My constant prattling on
about message queues has been going on for a while now
Since then I've been looking long and hard at RabbitMQ
, both of which look hella sexy and very, very promising.
However, at the moment both still don't quite pass my "as easy as memcached to set up test".
Given that I've
been drinking with
known both the Dopplr and the Flickr team for a while (and borrowed desk space off Dopplr in return for tea every morning and Pho once a week) it's not surprising that I've bent their collective ears about this more than once.
They're both big advocates of message queus - witness recent blog post from both
. However something else that I've
talked to them about is the concept of premature scaling.
There are certain semi-best practices that you can do to make web sites scale (both technically and socially). Stuff like sharding for example. Later, if you get really big you'll maybe want to internationalise. But you obviously don't want to do all that from the get go when you're only 1 person working on a VM somewhere on some shared box in a colo.
So there's a line somewhere about what you should do upfront and what you should leave till later. It's a grey area and it's different for every site but general consensus was that making sure you're not using auto incrementing primary keys on tables you might want to shard is probably the right thing but leave your i8ln till later (although you always want to keep that sort stuff in mind and gnerally structure your code to make it as easy as possible later).
Obviously, being me, messaging came up. Now there's really two types of messaging - one when you want to broadcast an event to an unknown number of listeners (let's call that PubSub) and one when really you're just using it to do asynchronous tasks (let's call that Job Queues).
PubSub very much falls into the realm of "You don't need this now" I think. Job Queues on the other hand - they can be very useful. From generating thumbnails to sending notification emails or SMSs - none of this needs to be done to render the page so you might as well shunt it off to be done later when you're not desperately scrambling to return some HTML to the user as fast as possible.
LJ uses a system called TheSchwartz
(the name is actually not one but two semi-elaborate in-jokes) for this stuff. Dopplr uses ActiveMQ I believe and Flickr use their own internal system.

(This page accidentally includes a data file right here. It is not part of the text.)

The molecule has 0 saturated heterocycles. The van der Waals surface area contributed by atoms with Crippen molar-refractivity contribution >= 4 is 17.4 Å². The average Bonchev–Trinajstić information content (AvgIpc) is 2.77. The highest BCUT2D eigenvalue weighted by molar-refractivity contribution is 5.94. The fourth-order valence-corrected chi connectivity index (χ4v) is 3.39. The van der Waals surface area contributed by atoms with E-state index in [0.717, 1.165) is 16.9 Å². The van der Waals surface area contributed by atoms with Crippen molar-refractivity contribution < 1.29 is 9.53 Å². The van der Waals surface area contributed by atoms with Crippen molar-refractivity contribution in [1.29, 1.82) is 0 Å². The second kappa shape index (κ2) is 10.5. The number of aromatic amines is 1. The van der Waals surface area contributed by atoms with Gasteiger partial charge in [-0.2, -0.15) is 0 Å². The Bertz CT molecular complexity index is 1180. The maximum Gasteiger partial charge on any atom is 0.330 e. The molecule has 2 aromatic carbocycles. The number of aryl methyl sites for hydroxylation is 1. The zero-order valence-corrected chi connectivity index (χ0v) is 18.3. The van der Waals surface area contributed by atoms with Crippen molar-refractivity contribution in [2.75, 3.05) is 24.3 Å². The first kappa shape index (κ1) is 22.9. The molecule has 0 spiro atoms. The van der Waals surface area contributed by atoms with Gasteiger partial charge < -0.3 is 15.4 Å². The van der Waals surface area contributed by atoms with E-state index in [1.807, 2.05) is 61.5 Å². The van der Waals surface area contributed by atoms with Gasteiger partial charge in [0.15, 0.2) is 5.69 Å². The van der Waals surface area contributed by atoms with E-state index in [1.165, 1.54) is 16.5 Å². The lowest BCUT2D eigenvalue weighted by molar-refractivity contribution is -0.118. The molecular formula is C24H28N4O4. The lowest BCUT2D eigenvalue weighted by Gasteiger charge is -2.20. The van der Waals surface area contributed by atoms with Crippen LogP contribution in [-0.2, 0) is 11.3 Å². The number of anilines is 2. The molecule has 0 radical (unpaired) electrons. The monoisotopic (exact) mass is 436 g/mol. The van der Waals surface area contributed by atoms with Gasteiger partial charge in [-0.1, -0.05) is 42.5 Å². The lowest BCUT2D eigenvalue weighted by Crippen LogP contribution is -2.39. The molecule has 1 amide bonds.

TheSchwartz is fantastic. It scales for a start. And it runs off a database so it's easy to set up and admin (since you already presumably have a database running your site).
Tom Insam (who works at Dopplr and is somewhat of a mad genius even if he does have girly long hair) recently pondered
about having a really simple, database backed message queue that used STOMP as its interface. Then, when you got really big, you could switch over transparently to using one of the big boy queues.
"Hmm," thinks I, "I wonder how hard it would be to make a STOMP interface to TheSchwartz"
So I started hacking on a generic STOMP sever with every intention of just do a very simple layer over the top of TheSchwartz.
Then generic layer took all of, ooh, about 30 minutes to write.
What I should
have done then is then write TheSchwartz specific layer which would probably have only taken another half an hour or so.
Instead I started sketching out in my head how you'd write a real proper PubSub message broker.
A couple of hours later I'd done most of it - only stopping when the dev machine I was testing on suffered a prolonged power outage.
So here we go
This contains both the generic layer (the simple bit) and the actual broker (the tricky bit).
How it works is that a Parent server starts up and starts listening. When a new STOMP client connects it fork()s off a child which listens for new STOMP frames and reacts accordingly.
The clever bit is when a message comes in. The Child serialises the frame and sends it via a socket pair to the Parent. Then parent then sends it back down via another socket pair to all the Children. The Children then decide whether or not to send it to their Client depending on what SUBSCRIBE frames they've received.
Queues (first come, first served) are a bit more complicated than Topic (broadcast) messages though.
In that case the Parent also creates a semaphore and the Child then tests to see if their the first to decrement it. If they are then they send the message. The last Child to check removes the Semaphore.
Now, don't get me wrong - this is very, very alpha quality at the moment - I'm pretty sure the queue implementation is duff and also that it's liable to fork() bomb your machine at a moment's notice but it shouldn't be too hard to clean up.
However I doubt it will ever be Enterprise class. For a start it's all memory backed at the moment but even when I write a planned subclass that uses a DB and TheSchwartz for persistence it's just not careful enough or efficient enough to properly scale. It might still be useful for small sites though but really it's an intellectual exercise. It is incredibly simple to use though. In most cases just running
should be enough.
Tomorrow though, I'll finish off the far more useful STOMP interface to TheSchwartz during our weekly Hack Days and make it as easy to install and run.
The title of this post refers both to the fact that the Job Queue might be useful despite being so simple and also to the fact that I'm a dumbass for not doing the useful thing first and fiddling round with the intellectual geejaw instead.
Oh, and it's catchy Roger Alan Wade song
used, appropriately, for Jackass.